Under No Child Left Behind, signed by President George W. Bush in 2002, schools that miss AYP for four years must enter something called “Corrective Action” status. After a fifth year below AYP, they are placed in Corrective Action II. Corrective Action II schools that fail to make AYP for an additional year must undergo a radical turnaround, such as being converted to Renaissance Schools. 

In Philadelphia, low-performing schools in Corrective Action II became Empowerment Schools, subjected to a rigorous test-preparation regime that focuses intensively on test-taking methods. Other troubled schools that did not fall under Corrective Action II also became Empowerment Schools (now called High-Needs Schools).


Teachers quickly complained that No Child Left Behind had turned their classrooms into test-prep boot camps. Time for arts, music, literature, social studies and even recess has declined, national studies indicate. Frantic teachers, burdened with scripted curricula, dedicated a growing share of classroom time to test-ed reading and math topics and to teaching test-taking skills and strategies. The phenomenon is called “curriculum narrowing.” 

“The stranglehold standardized testing and its incentives have on education is turn-ing productive, thoughtful and creative thinking into a thing of dreams,” says Steve Teare, who taught art at Bok Tech, one of 24 district schools that closed for good in June. He describes monotonous days of proctoring. “I lost close to a month’s worth of valuable teaching time.”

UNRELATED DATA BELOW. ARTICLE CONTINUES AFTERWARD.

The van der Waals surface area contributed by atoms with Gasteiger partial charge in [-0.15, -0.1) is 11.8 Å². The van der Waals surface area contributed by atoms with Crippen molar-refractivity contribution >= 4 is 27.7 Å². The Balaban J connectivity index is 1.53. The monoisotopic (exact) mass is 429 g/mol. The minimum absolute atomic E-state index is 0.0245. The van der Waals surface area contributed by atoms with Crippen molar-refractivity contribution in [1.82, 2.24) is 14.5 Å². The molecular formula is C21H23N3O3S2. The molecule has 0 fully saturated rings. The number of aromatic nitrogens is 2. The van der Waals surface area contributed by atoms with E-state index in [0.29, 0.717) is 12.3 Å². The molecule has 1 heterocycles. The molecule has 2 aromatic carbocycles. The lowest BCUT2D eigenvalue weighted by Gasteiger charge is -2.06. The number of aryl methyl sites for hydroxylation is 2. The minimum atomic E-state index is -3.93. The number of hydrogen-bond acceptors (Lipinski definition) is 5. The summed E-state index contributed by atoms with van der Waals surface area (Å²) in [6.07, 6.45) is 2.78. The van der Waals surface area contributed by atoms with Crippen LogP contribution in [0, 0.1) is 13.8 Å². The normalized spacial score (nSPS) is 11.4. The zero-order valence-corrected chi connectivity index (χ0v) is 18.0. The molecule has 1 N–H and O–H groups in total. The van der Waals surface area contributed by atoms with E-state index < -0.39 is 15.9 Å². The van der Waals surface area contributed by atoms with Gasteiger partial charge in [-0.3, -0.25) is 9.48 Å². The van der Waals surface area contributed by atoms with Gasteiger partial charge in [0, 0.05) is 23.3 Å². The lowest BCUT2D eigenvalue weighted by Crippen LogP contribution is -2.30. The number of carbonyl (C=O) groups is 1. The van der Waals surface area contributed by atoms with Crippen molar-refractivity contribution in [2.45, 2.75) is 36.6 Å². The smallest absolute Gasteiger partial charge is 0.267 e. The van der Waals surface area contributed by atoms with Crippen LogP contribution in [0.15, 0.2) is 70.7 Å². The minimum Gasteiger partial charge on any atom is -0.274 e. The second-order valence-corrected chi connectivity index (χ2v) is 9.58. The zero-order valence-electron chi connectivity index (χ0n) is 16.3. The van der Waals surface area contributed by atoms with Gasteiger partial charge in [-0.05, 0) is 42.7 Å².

Bok had been in Corrective Action II just after the implementation of No Child Left Behind, teetering on the edge of a takeover. Teare says administrators steered teachers “away from our regular curriculum and towards the idea of effectively preparing students for these tests.”

A teacher who taught corrective-action reading and math at Austin Meehan Middle School in 2009-’10 described the difficulty of “keep[ing] students engaged, despite boring them.” The Empowerment School dedicated half the year to specific “skills the data found the school to be weak in.”

“We spent our time ‘analyzing’ data rather than trying to figure out how to better help our students,” that teacher, who like some others requested anonymity, wrote in an email to CP. “I felt that administrators looked at the kids as numbers.”

A teacher at one Empowerment high school says her students were pulled out of non-tested classes like social studies, art and gym twice a week for “small-group” test prep. According to a district document the teacher provided to CP, such schools were required to develop a specialized plan to train students in the open-ended “constructed responses” common on standardized tests. 

The teacher also says that cheating at her school, which was flagged by the 2009 analysis for highly abnormal erasure patterns, was widespread. Teachers told students to take a second look at questions they had answered incorrectly and even guided them to the correct answer. “Math teachers proctoring were helping kids with problems,” she says. That form of cheating cannot be detected by erasure analysis. When the teacher reported the incidents to her principal, she was rebuffed. “He said he didn’t want to hear about it. He walked away.” 

A teacher leader at another school, she says, openly told colleagues that she violated state rules in order to “get the test ahead of time [and] make similar problems so her kids could practice.”  

A teacher at a middle school also flagged for suspicious erasures tells CP that she was “blown away by the level of cheating that was happening. It was just absurd.”